Use of Organic Acids to Inactivate Escherichia coli O157:H7, Salmonella Typhimurium, and Listeria monocytogenes on Organic Fresh Apples and Lettuce
Article first published online: 27 MAY 2011
© 2011 Institute of Food Technologists®
Journal of Food Science
Volume 76, Issue 6, pages M293–M298, August 2011
How to Cite
Park, S.-H., Choi, M.-R., Park, J.-W., Park, K.-H., Chung, M.-S., Ryu, S. and Kang, D.-H. (2011), Use of Organic Acids to Inactivate Escherichia coli O157:H7, Salmonella Typhimurium, and Listeria monocytogenes on Organic Fresh Apples and Lettuce. Journal of Food Science, 76: M293–M298. doi: 10.1111/j.1750-3841.2011.02205.x
- Issue published online: 5 AUG 2011
- Article first published online: 27 MAY 2011
- MS 20100665 Submitted 6/15/2010, Accepted 3/30/2011.
- Escherichia coli O157:H7;
- foodborne pathogens;
- fresh produce;
- Listeria monocytogenes;
- organic acid;
- Salmonella Typhimurium
Abstract: This study was undertaken to investigate the antimicrobial effect of organic acids against Escherichia coli O157:H7, Salmonella Typhimurium, and Listeria monocytogenes on whole red organic apples and lettuce. Several studies have been conducted to evaluate organic acids as sanitizers. However, no studies have compared antimicrobial effects of various organic acids on organic fresh produce, including evaluation of color changes of produce. Apples and lettuce were inoculated with a cocktail of 3 strains each of 3 foodborne pathogens provided above and treated with 1% and 2% organic acids (propionic, acetic, lactic, malic, and citric acid) for 0, 0.5, 1, 5, and 10 min. With increasing treatment time and acid concentration, organic acid treatments showed significant reduction compared to the control treatment (distilled water), and differences in antimicrobial effects between organic acids were observed. After 10 min of treatment with 1% and 2% organic acids in apples, propionic (0.92 to 2.75 log reduction), acetic (0.52 to 2.78 log reduction), lactic (1.69 to >3.42 log reduction), malic (1.48 to >3.42 log reduction), and citric acid (1.52 to >3.42 log reduction) exhibited significant (P < 0.05) antibacterial effects against 3 foodborne pathogens compared to the control treatment. In lettuce, propionic (0.93 to 1.52 log reduction), acetic (1.13 to 1.74 log reduction), lactic (1.87 to 2.54 log reduction), malic (2.32 to 2.98 log reduction), and citric acid (1.85 to 2.86 log reduction) showed significant (P < 0.05) effects compared to the control treatment. Changes in sample color subjected to organic acids treatment were not significant during storage.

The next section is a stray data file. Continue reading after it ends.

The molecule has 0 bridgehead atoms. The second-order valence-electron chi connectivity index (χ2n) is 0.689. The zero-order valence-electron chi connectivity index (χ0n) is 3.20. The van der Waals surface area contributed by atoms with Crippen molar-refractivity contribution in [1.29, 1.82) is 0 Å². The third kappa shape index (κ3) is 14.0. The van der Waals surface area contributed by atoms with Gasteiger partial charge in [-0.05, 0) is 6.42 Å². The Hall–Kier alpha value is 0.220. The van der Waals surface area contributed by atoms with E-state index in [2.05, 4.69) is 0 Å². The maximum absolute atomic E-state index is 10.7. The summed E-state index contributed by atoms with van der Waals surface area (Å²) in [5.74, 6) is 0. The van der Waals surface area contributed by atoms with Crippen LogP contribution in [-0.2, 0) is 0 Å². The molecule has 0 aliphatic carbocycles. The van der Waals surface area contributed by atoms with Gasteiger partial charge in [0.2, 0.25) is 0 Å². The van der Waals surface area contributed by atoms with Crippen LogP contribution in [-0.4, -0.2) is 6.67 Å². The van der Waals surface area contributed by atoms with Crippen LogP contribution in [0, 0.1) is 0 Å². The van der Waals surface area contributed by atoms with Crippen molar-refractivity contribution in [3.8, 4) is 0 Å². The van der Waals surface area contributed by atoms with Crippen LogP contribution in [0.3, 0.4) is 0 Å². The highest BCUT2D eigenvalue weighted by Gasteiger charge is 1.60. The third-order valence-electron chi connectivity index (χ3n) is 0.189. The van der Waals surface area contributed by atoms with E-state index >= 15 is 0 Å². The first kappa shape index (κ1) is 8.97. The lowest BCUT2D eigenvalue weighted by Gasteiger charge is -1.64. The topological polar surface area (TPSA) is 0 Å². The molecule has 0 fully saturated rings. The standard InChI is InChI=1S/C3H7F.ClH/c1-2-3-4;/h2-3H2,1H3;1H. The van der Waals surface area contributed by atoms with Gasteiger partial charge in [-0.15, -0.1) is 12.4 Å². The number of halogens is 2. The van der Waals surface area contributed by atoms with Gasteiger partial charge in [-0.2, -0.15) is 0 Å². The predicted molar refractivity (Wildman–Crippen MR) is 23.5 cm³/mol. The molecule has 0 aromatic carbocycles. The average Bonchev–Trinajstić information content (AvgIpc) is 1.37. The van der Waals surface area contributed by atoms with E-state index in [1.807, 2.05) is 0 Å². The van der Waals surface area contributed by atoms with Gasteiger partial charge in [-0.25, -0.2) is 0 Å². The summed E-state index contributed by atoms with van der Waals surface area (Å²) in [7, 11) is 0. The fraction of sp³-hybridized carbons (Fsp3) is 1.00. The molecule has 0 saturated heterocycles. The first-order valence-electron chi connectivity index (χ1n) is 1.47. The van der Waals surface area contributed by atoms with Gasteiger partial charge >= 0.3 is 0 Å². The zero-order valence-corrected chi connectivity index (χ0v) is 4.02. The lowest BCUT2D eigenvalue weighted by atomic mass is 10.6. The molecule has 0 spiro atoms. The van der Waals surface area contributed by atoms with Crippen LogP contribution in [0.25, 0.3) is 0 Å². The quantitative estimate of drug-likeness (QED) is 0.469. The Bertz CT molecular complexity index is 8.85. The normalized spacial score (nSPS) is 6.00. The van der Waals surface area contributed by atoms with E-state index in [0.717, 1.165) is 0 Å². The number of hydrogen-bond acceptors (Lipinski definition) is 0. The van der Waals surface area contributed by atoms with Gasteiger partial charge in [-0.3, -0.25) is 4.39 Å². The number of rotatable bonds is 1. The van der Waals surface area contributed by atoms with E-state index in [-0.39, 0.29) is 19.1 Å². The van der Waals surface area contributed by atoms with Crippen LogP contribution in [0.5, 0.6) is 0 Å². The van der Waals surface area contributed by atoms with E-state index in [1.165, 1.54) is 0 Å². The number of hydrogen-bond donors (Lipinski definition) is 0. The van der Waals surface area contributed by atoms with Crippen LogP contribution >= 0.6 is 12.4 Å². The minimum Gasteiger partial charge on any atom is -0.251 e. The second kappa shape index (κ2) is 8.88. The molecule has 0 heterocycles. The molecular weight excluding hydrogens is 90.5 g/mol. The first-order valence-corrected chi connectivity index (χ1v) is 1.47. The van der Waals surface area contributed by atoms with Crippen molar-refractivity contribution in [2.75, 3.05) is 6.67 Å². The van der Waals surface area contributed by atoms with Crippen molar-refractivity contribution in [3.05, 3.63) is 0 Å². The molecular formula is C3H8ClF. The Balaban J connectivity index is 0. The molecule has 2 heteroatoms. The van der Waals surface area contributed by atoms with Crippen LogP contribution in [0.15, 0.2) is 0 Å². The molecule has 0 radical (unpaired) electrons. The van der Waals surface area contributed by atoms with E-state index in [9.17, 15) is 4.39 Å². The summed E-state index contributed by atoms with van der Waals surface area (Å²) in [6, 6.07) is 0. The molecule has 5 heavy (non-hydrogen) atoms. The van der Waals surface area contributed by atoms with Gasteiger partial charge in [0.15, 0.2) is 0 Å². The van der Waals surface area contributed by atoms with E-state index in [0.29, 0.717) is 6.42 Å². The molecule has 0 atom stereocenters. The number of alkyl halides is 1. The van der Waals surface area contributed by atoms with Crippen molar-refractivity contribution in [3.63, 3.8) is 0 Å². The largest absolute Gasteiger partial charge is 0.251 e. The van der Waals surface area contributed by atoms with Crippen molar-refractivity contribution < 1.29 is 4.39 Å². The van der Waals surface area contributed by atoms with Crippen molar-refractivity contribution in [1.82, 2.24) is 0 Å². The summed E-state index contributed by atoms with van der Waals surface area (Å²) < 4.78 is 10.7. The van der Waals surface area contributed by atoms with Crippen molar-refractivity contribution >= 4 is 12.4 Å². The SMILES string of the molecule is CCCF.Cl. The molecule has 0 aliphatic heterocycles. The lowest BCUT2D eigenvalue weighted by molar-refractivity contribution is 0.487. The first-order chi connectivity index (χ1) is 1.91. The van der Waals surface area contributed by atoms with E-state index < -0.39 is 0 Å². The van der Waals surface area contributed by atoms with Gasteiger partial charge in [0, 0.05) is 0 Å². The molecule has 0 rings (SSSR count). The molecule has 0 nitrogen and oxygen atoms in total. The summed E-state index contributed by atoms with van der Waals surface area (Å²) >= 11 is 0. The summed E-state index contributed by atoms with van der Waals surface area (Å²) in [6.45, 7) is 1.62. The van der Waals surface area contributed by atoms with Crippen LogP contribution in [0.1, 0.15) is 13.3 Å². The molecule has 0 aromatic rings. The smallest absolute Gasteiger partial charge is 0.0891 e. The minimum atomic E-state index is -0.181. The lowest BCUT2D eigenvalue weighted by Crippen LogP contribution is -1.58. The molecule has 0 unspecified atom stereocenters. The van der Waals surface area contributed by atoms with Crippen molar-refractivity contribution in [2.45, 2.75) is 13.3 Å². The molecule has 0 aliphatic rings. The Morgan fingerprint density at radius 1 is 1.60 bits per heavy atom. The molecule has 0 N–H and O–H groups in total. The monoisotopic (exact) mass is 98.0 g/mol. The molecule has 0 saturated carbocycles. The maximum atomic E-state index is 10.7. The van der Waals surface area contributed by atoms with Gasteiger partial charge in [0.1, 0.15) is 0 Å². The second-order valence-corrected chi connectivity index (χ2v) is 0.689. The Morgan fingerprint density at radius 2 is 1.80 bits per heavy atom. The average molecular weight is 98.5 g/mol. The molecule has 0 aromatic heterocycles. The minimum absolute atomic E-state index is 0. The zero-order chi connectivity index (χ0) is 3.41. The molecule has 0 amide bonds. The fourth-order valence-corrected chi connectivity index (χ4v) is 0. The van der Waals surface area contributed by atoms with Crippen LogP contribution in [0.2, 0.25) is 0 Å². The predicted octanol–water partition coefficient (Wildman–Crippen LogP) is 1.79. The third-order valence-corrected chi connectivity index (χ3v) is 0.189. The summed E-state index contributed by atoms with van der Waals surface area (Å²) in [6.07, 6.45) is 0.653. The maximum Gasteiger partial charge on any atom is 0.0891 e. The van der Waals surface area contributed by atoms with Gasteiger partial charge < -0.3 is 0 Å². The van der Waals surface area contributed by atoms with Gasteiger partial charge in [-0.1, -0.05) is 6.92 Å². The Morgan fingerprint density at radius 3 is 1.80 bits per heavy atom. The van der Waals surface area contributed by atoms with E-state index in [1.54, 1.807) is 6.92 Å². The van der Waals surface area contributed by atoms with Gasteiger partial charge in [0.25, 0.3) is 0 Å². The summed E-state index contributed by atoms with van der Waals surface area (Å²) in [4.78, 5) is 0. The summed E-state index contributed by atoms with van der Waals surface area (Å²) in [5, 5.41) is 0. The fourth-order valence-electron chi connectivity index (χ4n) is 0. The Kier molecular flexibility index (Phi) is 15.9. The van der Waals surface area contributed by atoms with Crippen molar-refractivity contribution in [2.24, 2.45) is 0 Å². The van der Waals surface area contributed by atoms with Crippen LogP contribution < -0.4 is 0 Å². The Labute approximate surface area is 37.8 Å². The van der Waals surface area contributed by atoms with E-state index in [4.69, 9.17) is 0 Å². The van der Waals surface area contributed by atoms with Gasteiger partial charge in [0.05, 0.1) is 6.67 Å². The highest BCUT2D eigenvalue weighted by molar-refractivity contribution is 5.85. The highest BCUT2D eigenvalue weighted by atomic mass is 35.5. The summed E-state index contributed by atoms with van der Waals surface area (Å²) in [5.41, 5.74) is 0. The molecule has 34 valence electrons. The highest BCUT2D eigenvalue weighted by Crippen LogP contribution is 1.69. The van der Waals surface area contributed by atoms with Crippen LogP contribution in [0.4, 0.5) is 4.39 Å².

Practical Application: It is suggested that organic acids have a potential as sanitizers for organic fresh produce. These data may help the organic produce industry provide safe fresh produce for consumers.